Keep them well-fed through the summer months. Use a fertilizer with trace minerals, such as most organic types, and alternate this with an acidic formula to keep the pH down.

If the leaves of your gardenia bush are showing signs of green veins with yellow areas between the veins, especially on the new growth, they need additional iron. Use chelated iron as a supplement to the regular fertilizing program of your gardenia.

For more information, watch & learn:
Gardenias for Southern California with Nicholas Stadden
How to Successfully Grow Gardenias with Sarah Smith



Hydrangeas:

Hydrangeas should still be blooming beautifully.

Keep feeding hydrangea shrubs to produce more new growth (which will bloom next year).

Remove any flowers that have faded by pruning as far as halfway down the stem below the flower.

Only prune stems that have flowered this season; leave all other stems alone since they will flower on their branch tips next season.

For more information, watch & learn:

Blooming Hydrangeas with Sarah Smith



Roses:

This is still a big bloom month for roses, but by now, the “first bloom” is about done, and the side branches are in bud and blooming. The flowers may be just a bit smaller but still terrific.

Old-garden roses (also called heirloom roses) only bloom on “old wood.” This means that they only produce flowers on the tips of the branches left in place from the previous summer. By contrast, almost all modern roses bloom on “new growth.” Old-garden roses (popular examples are ‘Cecil Brunner,’ ‘Grus an Auchen,’ ‘Reine des Violettes,’ and ‘Lady Banks’ Rose or Rosa banksiae) need their annual pruning immediately following their big spring bloom–about now. Do not prune these varieties again in the winter, or you will eliminate most of the flowers for next year.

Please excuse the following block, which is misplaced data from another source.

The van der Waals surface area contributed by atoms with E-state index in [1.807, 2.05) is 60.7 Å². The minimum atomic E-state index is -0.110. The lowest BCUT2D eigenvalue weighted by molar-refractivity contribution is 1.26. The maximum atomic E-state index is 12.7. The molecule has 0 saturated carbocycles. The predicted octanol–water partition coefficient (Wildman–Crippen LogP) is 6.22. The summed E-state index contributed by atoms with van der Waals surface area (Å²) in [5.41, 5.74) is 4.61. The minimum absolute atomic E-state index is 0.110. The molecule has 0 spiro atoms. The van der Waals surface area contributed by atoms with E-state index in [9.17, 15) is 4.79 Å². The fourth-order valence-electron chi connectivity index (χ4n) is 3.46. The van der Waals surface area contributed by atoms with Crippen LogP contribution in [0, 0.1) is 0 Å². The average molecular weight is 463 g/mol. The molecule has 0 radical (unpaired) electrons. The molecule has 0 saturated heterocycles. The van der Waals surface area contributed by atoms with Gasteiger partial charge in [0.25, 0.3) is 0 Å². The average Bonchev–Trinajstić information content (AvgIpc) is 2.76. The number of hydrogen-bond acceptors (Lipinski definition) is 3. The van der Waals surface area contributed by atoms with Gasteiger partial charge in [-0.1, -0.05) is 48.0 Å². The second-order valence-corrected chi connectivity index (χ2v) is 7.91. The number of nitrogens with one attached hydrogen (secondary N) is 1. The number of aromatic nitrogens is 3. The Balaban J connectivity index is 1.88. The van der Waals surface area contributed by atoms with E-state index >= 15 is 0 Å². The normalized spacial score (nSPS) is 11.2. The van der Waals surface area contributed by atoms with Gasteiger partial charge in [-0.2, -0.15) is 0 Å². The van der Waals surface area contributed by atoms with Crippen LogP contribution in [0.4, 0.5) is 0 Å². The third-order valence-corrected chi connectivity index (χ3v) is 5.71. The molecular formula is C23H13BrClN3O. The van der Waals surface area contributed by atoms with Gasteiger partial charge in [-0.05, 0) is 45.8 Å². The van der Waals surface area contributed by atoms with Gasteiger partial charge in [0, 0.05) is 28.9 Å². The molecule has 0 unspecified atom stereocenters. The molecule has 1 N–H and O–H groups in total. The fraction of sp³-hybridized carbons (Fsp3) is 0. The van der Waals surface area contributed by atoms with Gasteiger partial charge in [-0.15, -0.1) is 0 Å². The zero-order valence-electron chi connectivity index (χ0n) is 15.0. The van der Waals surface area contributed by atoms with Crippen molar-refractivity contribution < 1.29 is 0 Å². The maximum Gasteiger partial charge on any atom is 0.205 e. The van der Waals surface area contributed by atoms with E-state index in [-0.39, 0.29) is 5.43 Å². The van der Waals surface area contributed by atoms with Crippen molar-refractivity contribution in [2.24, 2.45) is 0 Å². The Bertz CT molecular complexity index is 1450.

Roses are heavy feeders; continue fertilizing them regularly.

Do not use soil-applied fertilizers combined with a systemic insecticide. These products are very disruptive to soil life (beneficial microorganisms, bacteria, mycorrhizal fungi, earthworms, etc.) Many rosarians also believe they reduce the vigor of the rose.

Granular, well-balanced, organic fertilizers work especially well for roses, and most of these will encourage beneficial soil life.

Keep deadheading roses as they fade.

Stay on the lookout for pests, although by now, pests will be less of an issue.

One pest that is quite common now, especially in coastal gardens, is the rose slug. Not a slug at all (or even a caterpillar, which it resembles), this is the larval form of a fly relative called a sawfly. These little green caterpillar-like pests are hard to spot but chew on the undersides of shrub rose foliage. If you have them, you’ll be seeing lots of irregular holes eaten through the leaves. Neem oil will work on them, as will organic pyrethrin sprays, but the applications must be thorough, frequent, and applied to the undersides of the leaves.

Disease problems, especially in inland gardens, should be much reduced by now and through the rest of summer.

Irrigations should be frequent now as the weather warms and the days lengthen.

Hose off the foliage of roses frequently. Contrary to popular myth, this will actually reduce the likelihood of powdery mildew and keeps the foliage clean and healthy-looking.

Weed as needed, but avoid most herbicides around roses.

June is another good month to get out and visit other rose gardens. Nearby, visit Rose Hills Memorial Park (Whittier) and the Richard Nixon Library (Yorba Linda).

For more information, watch & learn: How to Prune Your Roses With Laura Weaver,, & How to Plant and Care for Roses & How to Maintain and Care for Roses & The Best Fragrant Roses with Laura Weaver & How to Grow Healthy Roses with Suzanne Hetrick



Wisterias:

June is the first month to cut back established wisteria vines. This is the first of three annual prunings. A good pruning schedule for your gardening checklist is June, August, and December.

Cut any and all unwanted wisteria new growth to three buds above last year's resting point. The point where the current year’s growth began and last year’s ended can be located by noticing the change in the stem/bark color. This pruning should be done to encourage flower bud development and to contain the size of the plant.